North Korea is notorious for being the world’s worst internet black-hole — a vast majority of people there don’t have online access and only government officers are allowed to use it for official purposes.
Therefore, the news of a video on-demand service may come as a surprise to many.
North Koreans with access to the state-run version of the internet are now able to watch movies and TV shows on demand, thanks to “Manbang.”
Yes, it’s their very own Netflix where the people can “replay documentary films about the leadership and learn Russian and English languages as well as have live streaming access to five TV networks, including North Korea’s state broadcaster KCTV,” reports to NK News.
The name “Manbang” can loosely be translated to "everywhere" or "every direction" in Korean.
It is available to anyone connected to North Korea's state-run (and heavily policed) internet service, Kwangmyong— that means only a few thousand North Koreans out of the 25.2 million.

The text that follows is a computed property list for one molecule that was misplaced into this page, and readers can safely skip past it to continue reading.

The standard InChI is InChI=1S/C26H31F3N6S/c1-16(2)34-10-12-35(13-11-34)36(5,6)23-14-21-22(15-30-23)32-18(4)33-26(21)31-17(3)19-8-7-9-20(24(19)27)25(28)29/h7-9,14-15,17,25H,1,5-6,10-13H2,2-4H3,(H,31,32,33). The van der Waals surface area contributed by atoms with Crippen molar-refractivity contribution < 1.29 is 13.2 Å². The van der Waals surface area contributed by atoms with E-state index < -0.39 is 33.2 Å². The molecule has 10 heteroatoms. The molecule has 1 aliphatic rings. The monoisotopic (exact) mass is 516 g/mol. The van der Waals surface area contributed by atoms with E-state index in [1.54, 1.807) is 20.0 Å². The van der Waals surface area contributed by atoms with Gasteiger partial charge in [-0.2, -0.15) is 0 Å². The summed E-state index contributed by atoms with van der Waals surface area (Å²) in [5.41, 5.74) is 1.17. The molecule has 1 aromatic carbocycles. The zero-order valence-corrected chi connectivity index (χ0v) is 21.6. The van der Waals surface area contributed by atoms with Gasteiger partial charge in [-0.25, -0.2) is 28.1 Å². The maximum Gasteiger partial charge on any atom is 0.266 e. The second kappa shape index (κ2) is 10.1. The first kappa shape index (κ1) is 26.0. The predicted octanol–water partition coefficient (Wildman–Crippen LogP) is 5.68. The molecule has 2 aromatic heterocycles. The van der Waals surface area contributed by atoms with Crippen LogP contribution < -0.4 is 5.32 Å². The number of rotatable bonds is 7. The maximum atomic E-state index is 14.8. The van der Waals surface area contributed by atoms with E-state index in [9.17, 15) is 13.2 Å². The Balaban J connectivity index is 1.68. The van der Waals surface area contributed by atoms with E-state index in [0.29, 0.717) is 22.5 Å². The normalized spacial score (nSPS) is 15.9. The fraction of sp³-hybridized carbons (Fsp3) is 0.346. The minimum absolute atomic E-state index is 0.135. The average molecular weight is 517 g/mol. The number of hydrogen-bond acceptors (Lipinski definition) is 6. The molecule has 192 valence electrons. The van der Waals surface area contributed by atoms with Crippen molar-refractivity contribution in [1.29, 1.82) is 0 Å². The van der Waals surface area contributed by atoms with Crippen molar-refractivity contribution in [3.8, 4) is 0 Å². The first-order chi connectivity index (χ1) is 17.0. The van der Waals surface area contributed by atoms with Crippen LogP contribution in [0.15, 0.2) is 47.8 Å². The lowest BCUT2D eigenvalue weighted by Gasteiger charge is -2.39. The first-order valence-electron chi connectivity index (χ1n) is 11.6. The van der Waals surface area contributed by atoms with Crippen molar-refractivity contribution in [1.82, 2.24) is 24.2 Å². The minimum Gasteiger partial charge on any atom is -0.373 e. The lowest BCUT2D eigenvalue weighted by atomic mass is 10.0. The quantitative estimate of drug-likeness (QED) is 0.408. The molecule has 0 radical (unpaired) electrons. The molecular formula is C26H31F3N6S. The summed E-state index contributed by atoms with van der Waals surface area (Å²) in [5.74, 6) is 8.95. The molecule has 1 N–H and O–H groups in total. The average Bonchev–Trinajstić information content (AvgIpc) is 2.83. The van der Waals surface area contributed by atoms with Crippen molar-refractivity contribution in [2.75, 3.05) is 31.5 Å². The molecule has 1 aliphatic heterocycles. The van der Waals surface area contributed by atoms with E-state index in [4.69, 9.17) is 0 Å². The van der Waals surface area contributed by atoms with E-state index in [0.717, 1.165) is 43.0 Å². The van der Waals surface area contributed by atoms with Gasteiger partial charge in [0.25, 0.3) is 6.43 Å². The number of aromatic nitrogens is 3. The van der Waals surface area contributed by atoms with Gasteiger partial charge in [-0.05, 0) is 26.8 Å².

According to the Amnesty International, only 3 million people (12 percent of the population) have domestic cell phone plans, none of which can be used to call internationally. North Koreans who do smuggle in unauthorized mobile phones to access the global internet risk being sent to prison camps.
Not long ago, the world was surprised by a supposed Facebook clone being hosted by the country as well.
“It’s very unusual to have websites hosted in North Korea,” said Doug Madory, director of internet analysis at the Dyn, an Internet performance management company, at that time, adding North Korean sites usually are hosted in China. “[I’m] not sure this was an official North Korean government project. But someone inside the country had to have done this.”
The website was called the "Best Korea's Social Network,” and reportedly allowed people to register and then upload their profile picture, videos, add friends, etc., just like Facebook, from all across the globe.